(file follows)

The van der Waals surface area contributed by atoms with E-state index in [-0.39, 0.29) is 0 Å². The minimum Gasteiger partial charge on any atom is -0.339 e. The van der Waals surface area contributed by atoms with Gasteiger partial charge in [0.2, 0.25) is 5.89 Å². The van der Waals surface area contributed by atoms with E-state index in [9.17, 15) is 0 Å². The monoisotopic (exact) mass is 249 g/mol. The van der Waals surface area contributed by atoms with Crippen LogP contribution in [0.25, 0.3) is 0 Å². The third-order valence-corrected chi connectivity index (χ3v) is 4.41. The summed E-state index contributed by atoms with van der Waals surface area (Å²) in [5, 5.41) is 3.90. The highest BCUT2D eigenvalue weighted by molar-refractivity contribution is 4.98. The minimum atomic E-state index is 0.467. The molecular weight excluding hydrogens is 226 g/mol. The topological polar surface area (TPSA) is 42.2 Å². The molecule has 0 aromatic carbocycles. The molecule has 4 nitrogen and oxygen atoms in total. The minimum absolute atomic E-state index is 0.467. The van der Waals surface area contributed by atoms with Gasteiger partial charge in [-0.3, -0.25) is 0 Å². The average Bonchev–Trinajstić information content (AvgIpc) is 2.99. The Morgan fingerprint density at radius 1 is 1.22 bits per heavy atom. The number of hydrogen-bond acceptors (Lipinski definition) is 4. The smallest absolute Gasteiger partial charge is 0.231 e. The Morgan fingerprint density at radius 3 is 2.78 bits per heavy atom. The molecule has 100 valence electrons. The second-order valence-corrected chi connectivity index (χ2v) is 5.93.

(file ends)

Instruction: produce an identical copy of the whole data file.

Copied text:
The van der Waals surface area contributed by atoms with E-state index in [-0.39, 0.29) is 0 Å². The minimum Gasteiger partial charge on any atom is -0.339 e. The van der Waals surface area contributed by atoms with Gasteiger partial charge in [0.2, 0.25) is 5.89 Å². The van der Waals surface area contributed by atoms with E-state index in [9.17, 15) is 0 Å². The monoisotopic (exact) mass is 249 g/mol. The van der Waals surface area contributed by atoms with Crippen LogP contribution in [0.25, 0.3) is 0 Å². The third-order valence-corrected chi connectivity index (χ3v) is 4.41. The summed E-state index contributed by atoms with van der Waals surface area (Å²) in [5, 5.41) is 3.90. The highest BCUT2D eigenvalue weighted by molar-refractivity contribution is 4.98. The minimum atomic E-state index is 0.467. The molecular weight excluding hydrogens is 226 g/mol. The topological polar surface area (TPSA) is 42.2 Å². The molecule has 0 aromatic carbocycles. The molecule has 4 nitrogen and oxygen atoms in total. The minimum absolute atomic E-state index is 0.467. The van der Waals surface area contributed by atoms with Gasteiger partial charge in [-0.3, -0.25) is 0 Å². The average Bonchev–Trinajstić information content (AvgIpc) is 2.99. The Morgan fingerprint density at radius 1 is 1.22 bits per heavy atom. The number of hydrogen-bond acceptors (Lipinski definition) is 4. The smallest absolute Gasteiger partial charge is 0.231 e. The Morgan fingerprint density at radius 3 is 2.78 bits per heavy atom. The molecule has 100 valence electrons. The second-order valence-corrected chi connectivity index (χ2v) is 5.93.